If you have a more diverse work environment, you will be more successful, especially when people have a greater understanding of colleagueship. In my career, I had a lot of experiences of being an “only.” Being in organizations where once they had their “only” they felt like they didn’t have to go further than that.

Can you share some personal observations and reflections on how leaders can focus on racial equity as an outcome at work and create explicit objectives? 

For leaders, the ability to have awareness is important, not just in the interactions with the individuals you supervise, but in the climate within the organization. Is it a culture where people can contribute and learn from each other or are there blocks there?

For a leader, having that as a view can help you have a diverse workforce as an outcome. It helps leaders make sure people have the colleagueship, support and encouragement they need. You have to look at it as a collective outcome and examine the ways people are advancing in their careers and gaining promotions. As a member of the leadership team, you should have an outcome-orientation towards inclusion and developing people. The outcome is having more people of color in senior leadership roles and that people can come in, get promoted, and advance.

Often times when you are doing diversity and inclusion work, you also look at the customer. How does this work relate to how you treat your stakeholder? How do you look at inclusion and diversity in your supplier base? There are more layers to it than the employee relationship. You have to look at the community you do business in and how you show up as a leader and an advocate there.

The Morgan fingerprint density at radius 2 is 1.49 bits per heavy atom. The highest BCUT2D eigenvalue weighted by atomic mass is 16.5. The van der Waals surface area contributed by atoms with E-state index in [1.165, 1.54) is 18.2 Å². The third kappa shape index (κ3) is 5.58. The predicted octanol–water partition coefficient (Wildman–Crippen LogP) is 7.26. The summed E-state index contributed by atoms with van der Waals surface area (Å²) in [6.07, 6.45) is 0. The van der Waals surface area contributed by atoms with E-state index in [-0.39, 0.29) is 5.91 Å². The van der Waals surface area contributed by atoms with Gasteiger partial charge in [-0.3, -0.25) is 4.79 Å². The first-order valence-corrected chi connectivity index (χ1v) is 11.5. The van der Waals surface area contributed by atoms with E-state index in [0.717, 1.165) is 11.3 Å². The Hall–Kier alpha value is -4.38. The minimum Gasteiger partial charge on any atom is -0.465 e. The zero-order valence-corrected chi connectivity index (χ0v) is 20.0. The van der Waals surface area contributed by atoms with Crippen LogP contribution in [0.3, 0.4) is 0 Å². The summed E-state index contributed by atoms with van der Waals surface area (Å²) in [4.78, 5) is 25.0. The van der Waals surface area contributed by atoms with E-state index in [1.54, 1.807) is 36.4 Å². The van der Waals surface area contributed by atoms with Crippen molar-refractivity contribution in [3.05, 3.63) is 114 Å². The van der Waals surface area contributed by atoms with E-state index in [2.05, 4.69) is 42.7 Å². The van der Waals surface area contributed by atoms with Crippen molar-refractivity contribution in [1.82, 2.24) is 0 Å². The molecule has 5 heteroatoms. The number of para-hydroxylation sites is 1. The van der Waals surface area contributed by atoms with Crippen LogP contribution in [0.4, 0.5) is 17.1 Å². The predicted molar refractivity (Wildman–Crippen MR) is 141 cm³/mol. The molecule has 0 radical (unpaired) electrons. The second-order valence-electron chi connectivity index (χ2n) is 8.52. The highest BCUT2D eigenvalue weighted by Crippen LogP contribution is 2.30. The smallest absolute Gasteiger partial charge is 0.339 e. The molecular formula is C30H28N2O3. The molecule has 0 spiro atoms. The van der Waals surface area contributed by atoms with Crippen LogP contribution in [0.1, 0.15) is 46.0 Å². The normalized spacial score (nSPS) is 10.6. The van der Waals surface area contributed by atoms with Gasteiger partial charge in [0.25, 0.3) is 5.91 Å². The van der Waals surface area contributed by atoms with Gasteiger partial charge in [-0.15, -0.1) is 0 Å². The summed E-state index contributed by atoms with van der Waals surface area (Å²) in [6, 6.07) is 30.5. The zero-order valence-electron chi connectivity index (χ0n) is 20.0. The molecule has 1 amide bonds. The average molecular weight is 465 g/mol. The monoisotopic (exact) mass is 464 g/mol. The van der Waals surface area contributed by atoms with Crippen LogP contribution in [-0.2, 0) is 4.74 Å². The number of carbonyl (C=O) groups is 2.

Things happen in our society because our society is so racialized. Leaders need to be comfortable responding to things when they happen and provide space for that within the organization instead of people having to tiptoe around like nothing happened.

We are cultivating the leadership ability of being able to hold that space and hold that ground. Your ability to address things is important, as a person that is white, so when a person of color comes into that space, they can be open. People of color often go in with their radar on and are not even conscious of it because it happens so much. You feel it when a person has done work and does not have to work their way through all of their racial filters when they interact with you but can actually engage with you. I want my leaders to have that level of development because it impacts how people work together, how they may serve their customers, and interact with others.

How is this series different from your past work?

I think what we are doing really well is focusing on people’s own personal development and their comfort talking and looking at this through the inner-journey side. Seeing that as a starting space allows them to hear other people’s stories. Howard is particularly good at that.

We often put people in small groups and that is intentional because when you can connect with other people and they share certain kinds of experiences, it deepens your perspectives. It gives participants a chance to hear and reflect on their own listening and how they process what they are hearing. This helps them begin to open themselves up further. So, people can ask themselves, “how do I show up as a white person in white identity?” or “how do I show up in Black identity,” and “what are times when we supersede skin identity.” And you can’t always do that because sometimes other people impose it for you.